The Equal Justice Initiative is a private, nonprofit 501(c)(3) organization that provides legal representation to indigent defendants and prisoners who have been denied fair and just treatment in the legal system.
We litigate on behalf of condemned prisoners, juvenile offenders, people wrongly convicted or charged with violent crimes, poor people denied effective representation, and others whose trials are marked by racial bias or prosecutorial misconduct. EJI works with communities that have been marginalized by poverty and discouraged by unequal treatment.
EJI also prepares reports, newsletters and manuals to assist advocates and policymakers in the critically important work of reforming the administration of criminal justice.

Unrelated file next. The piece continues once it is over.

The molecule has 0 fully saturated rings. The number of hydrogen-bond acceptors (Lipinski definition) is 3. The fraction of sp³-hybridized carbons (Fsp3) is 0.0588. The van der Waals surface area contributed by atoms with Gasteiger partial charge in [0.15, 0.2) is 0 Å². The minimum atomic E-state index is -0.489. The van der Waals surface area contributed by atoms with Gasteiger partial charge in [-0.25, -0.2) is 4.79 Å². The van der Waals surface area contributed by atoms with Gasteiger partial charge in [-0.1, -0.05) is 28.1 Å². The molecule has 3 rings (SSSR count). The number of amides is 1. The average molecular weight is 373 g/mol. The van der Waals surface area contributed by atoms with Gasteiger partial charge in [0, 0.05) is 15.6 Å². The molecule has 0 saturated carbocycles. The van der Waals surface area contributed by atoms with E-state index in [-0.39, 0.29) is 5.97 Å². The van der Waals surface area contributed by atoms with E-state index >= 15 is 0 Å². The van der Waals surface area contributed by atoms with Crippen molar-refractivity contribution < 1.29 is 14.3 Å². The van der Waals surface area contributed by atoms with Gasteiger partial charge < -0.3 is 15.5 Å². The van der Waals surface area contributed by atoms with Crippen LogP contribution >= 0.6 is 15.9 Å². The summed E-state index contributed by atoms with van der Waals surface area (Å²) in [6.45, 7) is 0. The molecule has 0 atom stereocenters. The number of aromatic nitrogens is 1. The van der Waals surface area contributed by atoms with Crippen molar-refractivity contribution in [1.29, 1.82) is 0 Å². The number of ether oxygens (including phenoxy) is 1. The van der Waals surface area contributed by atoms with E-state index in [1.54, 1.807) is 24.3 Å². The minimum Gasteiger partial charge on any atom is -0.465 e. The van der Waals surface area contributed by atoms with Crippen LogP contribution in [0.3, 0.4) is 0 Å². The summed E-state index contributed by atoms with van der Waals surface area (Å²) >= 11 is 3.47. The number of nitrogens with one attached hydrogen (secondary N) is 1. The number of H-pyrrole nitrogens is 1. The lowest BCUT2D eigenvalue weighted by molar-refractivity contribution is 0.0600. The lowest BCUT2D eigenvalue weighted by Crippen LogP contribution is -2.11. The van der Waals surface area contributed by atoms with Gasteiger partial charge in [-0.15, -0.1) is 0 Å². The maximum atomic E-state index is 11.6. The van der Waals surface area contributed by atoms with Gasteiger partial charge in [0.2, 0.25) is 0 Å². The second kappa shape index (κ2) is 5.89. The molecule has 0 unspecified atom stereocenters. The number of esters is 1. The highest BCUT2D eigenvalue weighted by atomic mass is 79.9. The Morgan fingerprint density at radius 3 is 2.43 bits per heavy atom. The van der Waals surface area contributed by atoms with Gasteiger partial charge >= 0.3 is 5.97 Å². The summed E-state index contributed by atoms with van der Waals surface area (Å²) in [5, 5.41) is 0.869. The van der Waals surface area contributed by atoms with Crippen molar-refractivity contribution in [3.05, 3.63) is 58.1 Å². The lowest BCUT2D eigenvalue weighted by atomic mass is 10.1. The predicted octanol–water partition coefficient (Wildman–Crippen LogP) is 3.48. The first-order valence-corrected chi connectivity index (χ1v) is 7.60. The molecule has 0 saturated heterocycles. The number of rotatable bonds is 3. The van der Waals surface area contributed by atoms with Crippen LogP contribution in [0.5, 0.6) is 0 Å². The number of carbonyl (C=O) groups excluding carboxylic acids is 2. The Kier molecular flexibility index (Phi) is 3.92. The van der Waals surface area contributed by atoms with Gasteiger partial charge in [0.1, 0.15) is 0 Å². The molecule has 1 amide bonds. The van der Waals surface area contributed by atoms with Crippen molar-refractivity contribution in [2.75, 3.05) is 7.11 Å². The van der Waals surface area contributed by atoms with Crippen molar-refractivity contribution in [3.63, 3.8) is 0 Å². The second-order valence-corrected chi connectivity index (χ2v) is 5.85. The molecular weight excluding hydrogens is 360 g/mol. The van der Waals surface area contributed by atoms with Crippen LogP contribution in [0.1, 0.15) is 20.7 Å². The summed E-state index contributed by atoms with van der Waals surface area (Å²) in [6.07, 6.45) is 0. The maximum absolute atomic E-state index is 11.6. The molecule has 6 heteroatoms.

The United States incarcerates more of its citizens than any other nation in the world. The increase in the jail and prison population from 300,000 to 2.3 million in the past 40 years has lead to unprecedented prison overcrowding and put tremendous strain on state budgets. “Tough on crime” policy has created a growing underclass of ex-prisoners who are barred from productively re-entering society by increasingly numerous and onerous restrictions on things like applying for a driver’s license, adopting a child, voting, and receiving federal aid for education or food in many states.
Alabama’s prisons were built to hold 14,000 prisoners. Today, they hold 28,000. The state faces an overcrowding crisis created by the tremendous increase in the number of people sent to prison in the last 25 years.
Alabama spends only $26 a day per prisoner; the national average is $62. It spends the least of any state in the country on medical care for inmates. Alabama’s prisons have the highest inmate to correctional officer ratio in the country. Many have waiting lists for solitary confinement. Unsafe prison conditions have given rise to lawsuits in which courts have found that crowding in state and local facilities is “barbaric.”